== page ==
I tried something very similar a couple weeks ago and got a very decent effect.

Here's what I did...

1) Import image
2) Create a sepia colored rectangle and move to the bottom
3) Duplicate the image and the rectangle
4) Change the new rectangle's color to white
5) Mask the white rectangle with the new image
6) Move the masked rectangle below the original image
7) Set the opacity of the original image to 75%

In most cases, it would probably be much easier to just break out the image editor and do the work there.

- Tony

----- Original Message ----

On Mon, Jun 04, 2007 at 11:35:35AM -0400, John R. Culleton wrote:
> Have a background image for a book cover that is grayscale. It
> resembles, and may have been taken from, an old engraving.
> I imported it from a jpg file.
> It would be nice to have it in sepia like an old time photo. Is there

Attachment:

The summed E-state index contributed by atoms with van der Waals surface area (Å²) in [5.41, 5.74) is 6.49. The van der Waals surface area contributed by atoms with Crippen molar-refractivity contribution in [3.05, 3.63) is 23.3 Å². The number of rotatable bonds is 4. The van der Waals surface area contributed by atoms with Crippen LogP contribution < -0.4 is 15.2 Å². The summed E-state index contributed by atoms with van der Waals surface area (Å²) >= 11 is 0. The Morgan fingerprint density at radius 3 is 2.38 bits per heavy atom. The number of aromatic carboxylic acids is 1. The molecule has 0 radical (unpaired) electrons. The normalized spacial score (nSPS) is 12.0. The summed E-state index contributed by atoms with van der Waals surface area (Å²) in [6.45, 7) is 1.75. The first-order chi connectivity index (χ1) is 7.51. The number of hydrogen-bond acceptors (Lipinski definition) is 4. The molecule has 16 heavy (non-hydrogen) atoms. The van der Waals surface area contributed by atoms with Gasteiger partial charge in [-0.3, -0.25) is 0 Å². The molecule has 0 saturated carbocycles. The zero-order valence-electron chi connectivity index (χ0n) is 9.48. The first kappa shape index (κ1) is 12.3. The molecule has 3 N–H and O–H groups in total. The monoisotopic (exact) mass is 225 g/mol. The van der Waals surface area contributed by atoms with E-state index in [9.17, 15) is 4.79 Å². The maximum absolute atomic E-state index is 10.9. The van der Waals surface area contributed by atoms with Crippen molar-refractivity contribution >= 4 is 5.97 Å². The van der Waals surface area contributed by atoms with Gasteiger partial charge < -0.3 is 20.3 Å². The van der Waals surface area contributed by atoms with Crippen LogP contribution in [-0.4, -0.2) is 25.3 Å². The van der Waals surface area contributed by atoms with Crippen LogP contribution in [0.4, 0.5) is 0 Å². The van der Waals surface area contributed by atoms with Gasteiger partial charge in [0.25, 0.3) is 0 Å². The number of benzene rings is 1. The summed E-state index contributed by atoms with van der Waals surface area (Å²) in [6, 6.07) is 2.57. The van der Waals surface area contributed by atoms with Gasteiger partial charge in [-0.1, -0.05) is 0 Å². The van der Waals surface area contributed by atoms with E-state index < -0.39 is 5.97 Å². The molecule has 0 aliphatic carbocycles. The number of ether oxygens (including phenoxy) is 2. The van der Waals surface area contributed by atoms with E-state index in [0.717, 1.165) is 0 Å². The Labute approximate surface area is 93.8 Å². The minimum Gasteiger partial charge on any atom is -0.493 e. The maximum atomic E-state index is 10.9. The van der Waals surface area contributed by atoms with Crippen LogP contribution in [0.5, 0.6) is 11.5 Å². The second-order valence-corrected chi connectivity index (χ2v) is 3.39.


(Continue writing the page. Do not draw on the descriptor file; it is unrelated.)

> a way to tint it in Inkscape?

Create two rectangles the same size as the image. Make one sepia
coloured, put it behind the image, and then set the image as the
rectangle's mask. Then make the other rectangle black and put it behind
the first rectangle. I tested this briefly on a silhouette-against-sky
image I had handy, and it seemed to work but I wasn't very happy with
the result: it made the lights far too sepia-ish and the black too
black, but you could probably get better results by tweaking the colours
a bit.

It seems like you're using the wrong tool for the job, though. Using one
of the Gimp colour tools, or one of its scripts, would give you much
more flexibility about adapting to the contrast in the input image and
jiggling the range of colours in the output.